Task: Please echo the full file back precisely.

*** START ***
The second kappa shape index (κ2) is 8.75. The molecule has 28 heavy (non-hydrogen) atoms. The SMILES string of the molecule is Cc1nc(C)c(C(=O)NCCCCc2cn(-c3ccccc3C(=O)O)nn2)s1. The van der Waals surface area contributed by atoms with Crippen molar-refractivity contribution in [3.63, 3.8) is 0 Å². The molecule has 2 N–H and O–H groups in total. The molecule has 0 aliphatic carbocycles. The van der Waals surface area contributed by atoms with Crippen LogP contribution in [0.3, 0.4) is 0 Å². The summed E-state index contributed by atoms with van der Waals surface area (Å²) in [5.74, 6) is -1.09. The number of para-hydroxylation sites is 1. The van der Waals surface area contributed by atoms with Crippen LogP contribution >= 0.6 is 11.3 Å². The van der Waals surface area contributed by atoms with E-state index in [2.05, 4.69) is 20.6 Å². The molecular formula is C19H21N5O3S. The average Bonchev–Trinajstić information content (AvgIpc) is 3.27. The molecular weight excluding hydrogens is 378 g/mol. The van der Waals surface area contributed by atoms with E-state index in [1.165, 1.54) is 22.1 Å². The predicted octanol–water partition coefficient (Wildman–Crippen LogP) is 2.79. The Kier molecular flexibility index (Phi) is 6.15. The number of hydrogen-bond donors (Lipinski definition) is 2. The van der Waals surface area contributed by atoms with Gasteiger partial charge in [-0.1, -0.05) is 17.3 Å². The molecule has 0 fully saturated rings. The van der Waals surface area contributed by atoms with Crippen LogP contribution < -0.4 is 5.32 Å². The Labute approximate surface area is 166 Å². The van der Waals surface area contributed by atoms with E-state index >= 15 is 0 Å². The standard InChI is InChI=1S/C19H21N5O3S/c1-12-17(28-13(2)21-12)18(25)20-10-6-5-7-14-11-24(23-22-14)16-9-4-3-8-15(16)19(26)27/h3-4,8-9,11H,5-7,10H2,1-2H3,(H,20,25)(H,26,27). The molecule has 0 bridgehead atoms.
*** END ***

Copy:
The second kappa shape index (κ2) is 8.75. The molecule has 28 heavy (non-hydrogen) atoms. The SMILES string of the molecule is Cc1nc(C)c(C(=O)NCCCCc2cn(-c3ccccc3C(=O)O)nn2)s1. The van der Waals surface area contributed by atoms with Crippen molar-refractivity contribution in [3.63, 3.8) is 0 Å². The molecule has 2 N–H and O–H groups in total. The molecule has 0 aliphatic carbocycles. The van der Waals surface area contributed by atoms with Crippen LogP contribution in [0.3, 0.4) is 0 Å². The summed E-state index contributed by atoms with van der Waals surface area (Å²) in [5.74, 6) is -1.09. The number of para-hydroxylation sites is 1. The van der Waals surface area contributed by atoms with Crippen LogP contribution >= 0.6 is 11.3 Å². The van der Waals surface area contributed by atoms with E-state index in [2.05, 4.69) is 20.6 Å². The molecular formula is C19H21N5O3S. The average Bonchev–Trinajstić information content (AvgIpc) is 3.27. The molecular weight excluding hydrogens is 378 g/mol. The van der Waals surface area contributed by atoms with E-state index in [1.165, 1.54) is 22.1 Å². The predicted octanol–water partition coefficient (Wildman–Crippen LogP) is 2.79. The Kier molecular flexibility index (Phi) is 6.15. The number of hydrogen-bond donors (Lipinski definition) is 2. The van der Waals surface area contributed by atoms with Gasteiger partial charge in [-0.1, -0.05) is 17.3 Å². The molecule has 0 fully saturated rings. The van der Waals surface area contributed by atoms with Crippen LogP contribution < -0.4 is 5.32 Å². The Labute approximate surface area is 166 Å². The van der Waals surface area contributed by atoms with E-state index >= 15 is 0 Å². The standard InChI is InChI=1S/C19H21N5O3S/c1-12-17(28-13(2)21-12)18(25)20-10-6-5-7-14-11-24(23-22-14)16-9-4-3-8-15(16)19(26)27/h3-4,8-9,11H,5-7,10H2,1-2H3,(H,20,25)(H,26,27). The molecule has 0 bridgehead atoms.